Louis Tiffany appreciated glass in all its multitude of characteristics and uses and was a genius for incorporating the material in an almost limitless variety of decorative applications. Enlisting the aid of Arthur J. Nash, the superintendent of his glasshouse, and Parker C. McIlhiney, his chief chemist, Tiffany was able to introduce a line of enamelware around 1899. They were first publicly displayed in the Tiffany Glass and Decorating Company’s exhibition at the 1900 Paris Exposition Universelle, where the company described them as “visions of delight.” The pieces featured both iridescent highlights and, more significantly, a unique translucency that allowed portions of the copper body to sparkle under reflected light. The incredible attention Tiffany’s enamelware received was only heightened when the Exposition awarded them the Grand Prix.
A similar display was shown by the firm at the 1901 Pan-American Exposition held in Buffalo, New York and caused one critic to proclaim: “The future extensive use of enamel seems to be assured, since experiments are now making, under the direction of Mr. Louis C. Tiffany, in his studio at Corona, Long Island, with the purpose of doing for enamel what has already been accomplished for glass. And surely all that ingenuity, skill and knowledge can suggest, this artist will work out and complete!”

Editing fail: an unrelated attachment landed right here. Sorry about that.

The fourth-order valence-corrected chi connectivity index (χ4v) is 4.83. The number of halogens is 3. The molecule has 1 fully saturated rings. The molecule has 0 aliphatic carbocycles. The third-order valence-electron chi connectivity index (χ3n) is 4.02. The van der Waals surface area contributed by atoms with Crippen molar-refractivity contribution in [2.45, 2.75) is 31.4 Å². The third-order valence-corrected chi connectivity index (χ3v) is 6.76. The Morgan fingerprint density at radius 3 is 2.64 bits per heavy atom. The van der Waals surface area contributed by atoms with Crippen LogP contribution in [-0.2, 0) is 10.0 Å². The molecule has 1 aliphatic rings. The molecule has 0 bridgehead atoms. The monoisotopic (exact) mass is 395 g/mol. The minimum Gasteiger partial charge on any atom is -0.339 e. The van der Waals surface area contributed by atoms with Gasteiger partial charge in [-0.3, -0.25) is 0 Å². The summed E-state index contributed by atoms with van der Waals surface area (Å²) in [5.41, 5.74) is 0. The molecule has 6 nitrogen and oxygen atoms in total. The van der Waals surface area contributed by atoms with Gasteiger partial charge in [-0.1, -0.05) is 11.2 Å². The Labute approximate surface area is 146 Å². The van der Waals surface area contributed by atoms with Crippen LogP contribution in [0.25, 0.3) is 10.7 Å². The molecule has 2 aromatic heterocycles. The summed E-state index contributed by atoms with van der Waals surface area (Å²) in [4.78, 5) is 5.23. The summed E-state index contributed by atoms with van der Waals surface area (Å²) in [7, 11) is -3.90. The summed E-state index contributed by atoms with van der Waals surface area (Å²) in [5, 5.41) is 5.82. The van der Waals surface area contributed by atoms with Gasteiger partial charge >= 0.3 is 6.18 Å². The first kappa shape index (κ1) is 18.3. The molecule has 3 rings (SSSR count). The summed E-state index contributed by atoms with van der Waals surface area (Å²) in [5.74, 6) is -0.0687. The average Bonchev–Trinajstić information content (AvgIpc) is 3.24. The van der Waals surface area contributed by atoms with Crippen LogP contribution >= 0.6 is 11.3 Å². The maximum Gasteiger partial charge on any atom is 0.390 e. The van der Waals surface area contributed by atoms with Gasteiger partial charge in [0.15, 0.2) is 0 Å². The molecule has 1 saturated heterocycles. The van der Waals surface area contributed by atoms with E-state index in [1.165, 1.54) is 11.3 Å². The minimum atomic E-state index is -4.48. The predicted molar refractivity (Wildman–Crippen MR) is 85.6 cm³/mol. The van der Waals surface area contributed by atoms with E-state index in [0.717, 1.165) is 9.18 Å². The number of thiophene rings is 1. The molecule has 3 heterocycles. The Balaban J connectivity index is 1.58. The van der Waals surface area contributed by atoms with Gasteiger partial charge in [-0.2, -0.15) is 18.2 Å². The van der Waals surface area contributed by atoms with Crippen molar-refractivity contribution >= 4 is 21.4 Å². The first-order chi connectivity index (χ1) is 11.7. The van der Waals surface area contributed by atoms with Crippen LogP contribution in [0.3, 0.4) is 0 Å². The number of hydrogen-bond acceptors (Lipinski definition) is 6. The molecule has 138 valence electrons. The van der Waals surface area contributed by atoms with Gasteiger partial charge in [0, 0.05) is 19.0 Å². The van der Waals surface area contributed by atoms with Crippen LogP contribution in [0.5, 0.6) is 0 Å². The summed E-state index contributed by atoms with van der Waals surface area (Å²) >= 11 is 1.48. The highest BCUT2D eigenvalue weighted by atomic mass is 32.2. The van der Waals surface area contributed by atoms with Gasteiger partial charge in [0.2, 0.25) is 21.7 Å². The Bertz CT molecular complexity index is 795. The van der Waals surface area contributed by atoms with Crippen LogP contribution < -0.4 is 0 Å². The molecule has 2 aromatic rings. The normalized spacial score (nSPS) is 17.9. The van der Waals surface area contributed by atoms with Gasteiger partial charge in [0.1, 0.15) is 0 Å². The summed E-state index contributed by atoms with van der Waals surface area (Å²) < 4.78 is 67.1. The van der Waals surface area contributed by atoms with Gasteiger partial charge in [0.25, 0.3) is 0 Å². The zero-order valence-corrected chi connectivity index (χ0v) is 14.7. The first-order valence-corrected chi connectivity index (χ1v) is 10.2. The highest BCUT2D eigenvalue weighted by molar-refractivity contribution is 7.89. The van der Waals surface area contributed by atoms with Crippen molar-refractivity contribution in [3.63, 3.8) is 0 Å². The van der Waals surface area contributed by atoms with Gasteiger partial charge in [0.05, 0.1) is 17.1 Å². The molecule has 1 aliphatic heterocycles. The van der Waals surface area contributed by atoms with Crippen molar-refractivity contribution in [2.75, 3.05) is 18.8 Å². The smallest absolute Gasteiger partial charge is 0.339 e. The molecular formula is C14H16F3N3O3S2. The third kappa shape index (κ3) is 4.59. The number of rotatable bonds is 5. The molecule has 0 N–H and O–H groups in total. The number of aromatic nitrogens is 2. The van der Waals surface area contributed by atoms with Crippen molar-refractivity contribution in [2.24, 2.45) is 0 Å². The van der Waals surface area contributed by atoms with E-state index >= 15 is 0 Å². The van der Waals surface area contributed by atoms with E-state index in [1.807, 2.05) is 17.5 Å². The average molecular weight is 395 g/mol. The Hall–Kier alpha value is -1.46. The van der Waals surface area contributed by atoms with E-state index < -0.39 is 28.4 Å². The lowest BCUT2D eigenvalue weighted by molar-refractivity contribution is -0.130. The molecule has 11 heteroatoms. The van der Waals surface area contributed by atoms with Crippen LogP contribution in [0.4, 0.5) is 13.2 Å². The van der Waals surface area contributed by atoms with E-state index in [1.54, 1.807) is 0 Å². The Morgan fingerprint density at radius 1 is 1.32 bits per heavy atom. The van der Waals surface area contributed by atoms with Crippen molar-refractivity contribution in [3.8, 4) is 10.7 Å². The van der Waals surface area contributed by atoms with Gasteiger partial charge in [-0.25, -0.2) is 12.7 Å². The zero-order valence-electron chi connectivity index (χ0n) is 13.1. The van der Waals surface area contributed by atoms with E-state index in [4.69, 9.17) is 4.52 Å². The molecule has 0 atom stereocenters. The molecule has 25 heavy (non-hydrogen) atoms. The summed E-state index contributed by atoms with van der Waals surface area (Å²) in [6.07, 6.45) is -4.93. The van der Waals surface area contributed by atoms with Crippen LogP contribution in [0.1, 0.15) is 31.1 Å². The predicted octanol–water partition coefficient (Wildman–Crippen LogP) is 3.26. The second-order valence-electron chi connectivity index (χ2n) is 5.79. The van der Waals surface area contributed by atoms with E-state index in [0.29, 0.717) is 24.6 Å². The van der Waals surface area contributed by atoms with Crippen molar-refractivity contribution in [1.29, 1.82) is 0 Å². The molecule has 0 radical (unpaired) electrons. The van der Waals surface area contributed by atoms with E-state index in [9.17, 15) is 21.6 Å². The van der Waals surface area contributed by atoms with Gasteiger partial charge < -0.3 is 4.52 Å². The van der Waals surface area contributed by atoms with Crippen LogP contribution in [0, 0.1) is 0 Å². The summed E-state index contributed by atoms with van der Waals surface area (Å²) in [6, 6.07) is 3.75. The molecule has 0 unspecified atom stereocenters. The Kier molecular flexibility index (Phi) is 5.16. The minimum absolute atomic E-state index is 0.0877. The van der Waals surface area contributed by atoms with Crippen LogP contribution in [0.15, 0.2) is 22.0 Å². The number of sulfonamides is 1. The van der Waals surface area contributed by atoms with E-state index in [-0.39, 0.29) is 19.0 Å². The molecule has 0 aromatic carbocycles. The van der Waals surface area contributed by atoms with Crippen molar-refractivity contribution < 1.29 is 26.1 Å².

Given the premier position at the entrance of the American exhibition at the 1902 International Modern Decorative Art exposition held at Turin, Italy, Tiffany decided to highlight his latest “mature works that show the shimmering enamel.” The vase offered here presents what is possibly the only design by Tiffany that features the gingko. It would have obvious appeal to his adoration of nature as well as his love of Asian art, where the tree symbolized various positive traits, including peace, hope and love.
This vase, with its gold and green serrated leaves, yellow, brown and red spherical berries, and sinuous branches in green-streaked navy, all in relief, against a slightly iridescent maroon ground, vibrantly displays all of the supreme creativity and technical command one hopes to find in Tiffany’s finest enamelware. The shape and form are fashioned flawlessly, and the actual enamels are applied as only a master craftsperson can. The products of Tiffany’s Enamel Department are as treasured today as they were when they originally appeared. This exhibition piece is indicative of the department’s primary tenet, as expressed by Elizabeth Willmarth, one of its first heads: “Nothing takes too long, costs too much or is too much trouble to produce.”